Bob Carr: Israel lobby’s overreach far exceeded any other diaspora community

Oct 9, 2021
jerusalem israel
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For casting light on the savage lobbying the Australian media — and politicians — receive from the Israel lobby, John Lyons should be congratulated.

The former editor of The Sydney Morning Herald John Lyons has done democracy a service by publishing a small book exposing the most concerted and best funded foreign influence operation in Australia: the Israel lobby and in particular its dogged attempts to shape media coverage of the Israel-Palestine conflict.

He provides a strong evidentiary base. His example of a full court lobbying exercise against the use of the noun Palestine in a Sydney Morning Herald crossword is the case study reductio ad absurdum. He recounts Israeli diplomats visiting The Australian’s editor to complain about 23-year-old Jennine Khalik, a journalist on his staff with a Palestinian-Australian background — as if it were remotely their business. He recounts a fiercely pro-Israel journalist on his paper who took it upon himself to excise critical articles about Israel.

Lyons is able to quote Chris Mitchell his former editor-in-chief to confirm the “interference” — Mitchell’s word — happening without his knowledge. Still Mitchell also confirms the lobby’s Colin Rubinstein was so ever-present policing Israel-related coverage that, “You don’t even need to say, ‘Colin who?’”

Mitchell, a hard nosed Murdoch editor, told Lyons that when neo cons captured the George W Bush administration “… you had a real radicalisation of the Israeli lobby here, almost hand in hand.”

My experience as premier and foreign minister confirms that the lobbying exceeded that marshalled by any other diaspora community. As foreign minister on my first visit to the UN I released a very routine statement noting the latest burst of Israeli settlement activity, stating that it was not helpful to the peace process. From Australia arrived a request I make myself available for a telephone conference with “the community”.

How the Australian public is short-changed on Israel and Gaza

This expression had only one meaning: that as foreign minister I should justify myself to Mark Leibler and Rubenstein who would patiently explain to me that Australia was not entitled to criticise settlements even though a clear breach of international law happens when an occupying power settles its own people on territory captured in war and, in this case, on land intended as the future Palestinian state planned by the Oslo Accords.

But, then, the Israel lobby also argues that no Australian politician or newspaper was even entitled to use the term “occupation” or “occupied territory”. I declined the invitation to justify myself for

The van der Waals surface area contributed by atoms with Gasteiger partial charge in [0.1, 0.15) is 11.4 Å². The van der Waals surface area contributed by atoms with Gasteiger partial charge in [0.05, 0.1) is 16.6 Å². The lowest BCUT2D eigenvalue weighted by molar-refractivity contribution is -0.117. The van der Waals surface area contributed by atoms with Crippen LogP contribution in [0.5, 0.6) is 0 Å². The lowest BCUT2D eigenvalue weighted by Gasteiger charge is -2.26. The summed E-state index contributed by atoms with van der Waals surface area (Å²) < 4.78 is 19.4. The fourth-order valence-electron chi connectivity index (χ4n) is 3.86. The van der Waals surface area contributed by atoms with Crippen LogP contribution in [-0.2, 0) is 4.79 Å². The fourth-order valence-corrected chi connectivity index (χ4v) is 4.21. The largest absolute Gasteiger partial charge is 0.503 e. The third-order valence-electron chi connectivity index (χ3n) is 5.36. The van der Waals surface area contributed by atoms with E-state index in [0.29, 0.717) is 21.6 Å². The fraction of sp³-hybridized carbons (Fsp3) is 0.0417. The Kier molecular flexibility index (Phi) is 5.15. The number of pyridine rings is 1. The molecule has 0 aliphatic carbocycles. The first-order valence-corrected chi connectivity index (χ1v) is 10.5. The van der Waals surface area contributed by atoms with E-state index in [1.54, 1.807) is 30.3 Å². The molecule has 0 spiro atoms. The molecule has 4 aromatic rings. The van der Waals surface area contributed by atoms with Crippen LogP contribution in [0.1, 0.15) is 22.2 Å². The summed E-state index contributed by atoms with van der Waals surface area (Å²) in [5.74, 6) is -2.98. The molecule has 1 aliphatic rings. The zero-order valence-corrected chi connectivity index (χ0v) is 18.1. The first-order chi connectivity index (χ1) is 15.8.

stating Australian policy.

No organisation representing Arab, Chinese, Armenian, Greek, or Turkish communities has sought to litigate every comma and police every statement from the foreign minister of their adopted homeland concerning the country they left behind.

At a state Australian Labor Party conference, it was put to me that on settlements I should drop the term “illegal under international law” and use the softer language, “not in line with international law”. At the state ALP conference which was about to unanimously endorse my motion supporting recognition of Palestine a small diehard pro-Israel group lobbied that while my motion would proceed I should agree to no debate — presumably because the state of Israel was at once too special and too fragile to be subject to loss of dignity from public criticism.

This overreach had been exceeded only in 2003 when I as premier accepted an invitation from Sydney University to present its Sydney Peace Prize to a famous Palestinian advocate Hanan Ashrawi, a secular (Christian, as it happens) moderate. Ironically I accepted because I thought it was a favour to Israel. I was then the president of Labor Friends of Israel which I had launched with Bob Hawke in 1977 and thought that to reward a Palestinian who supported the peace process was a happy thing for Israel’s security.

Crossword clues and bullying: the almighty power of the Australian pro-Israel lobby

The savage lobbying campaign orchestrated by the same lobby Lyons anatomises drove Lucy Turnbull as deputy lord mayor and Kathryn Greiner to withdraw their attendances. It threatened Sydney University with loss of donor support. I stood firm and was gratified by public support for not giving in to raw bullying. Some in the Jewish community, I’m told, thought the lobbying had hurt their cause.

When in 2012 as foreign minister I persuaded the Gillard government we should not vote in the UN to block a motion lifting the status of the Palestinian delegation I was pushing a half-open door. Despite the frantic lobbying I found colleagues thought the chauvinism, apartheid laws and settlement expansion deserved a rebuke. In this sense some in the Jewish community are right. The lobby doesn’t win every time.

But because democracy dies in darkness Lyons deserves congratulations for exposing the phone calls, the visits to editors, the frantic emails, the subsidised trips. But in the end evidence speaks for itself, like the 600,000 Israeli settlers or the 2018 Nation State Law which entrenches Jewish superiority over Israel’s Arab population.

Enough to make this author in 2014 become patron of Labor Friends of Palestine.

 

 

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